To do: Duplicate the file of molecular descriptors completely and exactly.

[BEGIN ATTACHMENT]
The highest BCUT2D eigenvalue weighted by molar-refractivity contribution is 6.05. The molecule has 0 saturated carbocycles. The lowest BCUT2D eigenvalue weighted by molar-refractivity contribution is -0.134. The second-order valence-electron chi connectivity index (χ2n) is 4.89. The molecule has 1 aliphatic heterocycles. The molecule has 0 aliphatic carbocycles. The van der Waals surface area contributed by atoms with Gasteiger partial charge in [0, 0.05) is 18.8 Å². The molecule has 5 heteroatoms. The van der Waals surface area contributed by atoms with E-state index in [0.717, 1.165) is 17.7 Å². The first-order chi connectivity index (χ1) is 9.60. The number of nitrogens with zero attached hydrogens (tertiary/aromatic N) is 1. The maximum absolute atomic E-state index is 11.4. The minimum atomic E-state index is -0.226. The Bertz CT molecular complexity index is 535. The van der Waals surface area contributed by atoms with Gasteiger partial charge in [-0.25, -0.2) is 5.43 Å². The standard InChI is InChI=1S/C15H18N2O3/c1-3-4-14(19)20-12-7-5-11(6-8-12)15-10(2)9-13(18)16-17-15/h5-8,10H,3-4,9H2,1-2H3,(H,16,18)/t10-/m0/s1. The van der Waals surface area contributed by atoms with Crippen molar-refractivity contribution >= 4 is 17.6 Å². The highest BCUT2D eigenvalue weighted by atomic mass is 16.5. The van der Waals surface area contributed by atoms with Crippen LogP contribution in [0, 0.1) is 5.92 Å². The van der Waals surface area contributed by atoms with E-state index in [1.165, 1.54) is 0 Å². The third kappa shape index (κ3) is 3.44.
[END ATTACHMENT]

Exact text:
The highest BCUT2D eigenvalue weighted by molar-refractivity contribution is 6.05. The molecule has 0 saturated carbocycles. The lowest BCUT2D eigenvalue weighted by molar-refractivity contribution is -0.134. The second-order valence-electron chi connectivity index (χ2n) is 4.89. The molecule has 1 aliphatic heterocycles. The molecule has 0 aliphatic carbocycles. The van der Waals surface area contributed by atoms with Gasteiger partial charge in [0, 0.05) is 18.8 Å². The molecule has 5 heteroatoms. The van der Waals surface area contributed by atoms with E-state index in [0.717, 1.165) is 17.7 Å². The first-order chi connectivity index (χ1) is 9.60. The number of nitrogens with zero attached hydrogens (tertiary/aromatic N) is 1. The maximum absolute atomic E-state index is 11.4. The minimum atomic E-state index is -0.226. The Bertz CT molecular complexity index is 535. The van der Waals surface area contributed by atoms with Gasteiger partial charge in [-0.25, -0.2) is 5.43 Å². The standard InChI is InChI=1S/C15H18N2O3/c1-3-4-14(19)20-12-7-5-11(6-8-12)15-10(2)9-13(18)16-17-15/h5-8,10H,3-4,9H2,1-2H3,(H,16,18)/t10-/m0/s1. The van der Waals surface area contributed by atoms with Crippen molar-refractivity contribution >= 4 is 17.6 Å². The highest BCUT2D eigenvalue weighted by atomic mass is 16.5. The van der Waals surface area contributed by atoms with Crippen LogP contribution in [0, 0.1) is 5.92 Å². The van der Waals surface area contributed by atoms with E-state index in [1.165, 1.54) is 0 Å². The third kappa shape index (κ3) is 3.44.